The safety of leflunomide
- Sateesh Shankaranarayana, Claire Barrett, Paul Kubler
- Aust Prescr 2013;36:28-32
- 1 February 2013
- DOI: 10.18773/austprescr.2013.010
Leflunomide, alone or in combination with other antirheumatic drugs, is an effective but potent immunosuppressive drug for patients with moderate to severe rheumatoid or psoriatic arthritis.
Common adverse effects include diarrhoea, nausea, vomiting, mouth ulcers, skin rash, alopecia, minor infections, mild increase in blood pressure and elevated liver enzymes.
Major adverse effects such as significant lung injury, severe infection and cytopenia may occur, and early recognition of these is crucial.
The risk of adverse effects is increased with concurrent medications, particularly methotrexate, and patient factors such as alcohol consumption and low body weight.
Regular monitoring with clinical assessment, blood counts and liver function tests is essential.
Leflunomide is contraindicated in pregnancy and effective contraception is required for men and women during and after treatment.
Live vaccines should be avoided for at least six months after stopping treatment.
Leflunomide has a complicated pharmacological profile, including a long half-life that makes the management of toxicity difficult.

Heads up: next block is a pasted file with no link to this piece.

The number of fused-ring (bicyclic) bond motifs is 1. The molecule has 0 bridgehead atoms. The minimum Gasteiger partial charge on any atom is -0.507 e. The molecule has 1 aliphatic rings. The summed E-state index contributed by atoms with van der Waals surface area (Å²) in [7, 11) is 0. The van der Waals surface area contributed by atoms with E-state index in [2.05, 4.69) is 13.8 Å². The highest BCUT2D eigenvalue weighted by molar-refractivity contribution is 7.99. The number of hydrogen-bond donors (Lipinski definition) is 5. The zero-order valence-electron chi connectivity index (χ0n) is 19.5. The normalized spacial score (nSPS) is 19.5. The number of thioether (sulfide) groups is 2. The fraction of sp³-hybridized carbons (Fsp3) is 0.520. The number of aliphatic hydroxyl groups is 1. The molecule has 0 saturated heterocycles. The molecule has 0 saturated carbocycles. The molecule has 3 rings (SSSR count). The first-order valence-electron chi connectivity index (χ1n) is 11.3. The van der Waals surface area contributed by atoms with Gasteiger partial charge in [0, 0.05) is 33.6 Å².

Leﬂunomide is an immunosuppressive drug with an anti-inflammatory action. It inhibits the biosynthesis of pyrimidine in rapidly dividing cells and is used as a disease-modifying antirheumatic drug (DMARD) in patients with rheumatoid and psoriatic arthritis. Leﬂunomide was listed on the Pharmaceutical Benefits Scheme (PBS) for rheumatoid arthritis in 2000 and for psoriatic arthritis in 2007. The rate of initial prescriptions was rapid due to the large number of patients with intolerance or lack of response to other DMARDs, including methotrexate. Also, there had been no other new disease-modifying drugs for rheumatoid arthritis in the preceding decade.
It is estimated that more than 15 000 patients have received PBS-subsidised leflunomide in the last decade. The pattern of use in Australia is unique, with more than 50% of patients with rheumatoid arthritis on leflunomide also taking methotrexate. This is in contrast to the USA and Europe, where rates of simultaneous prescribing are low (<10%)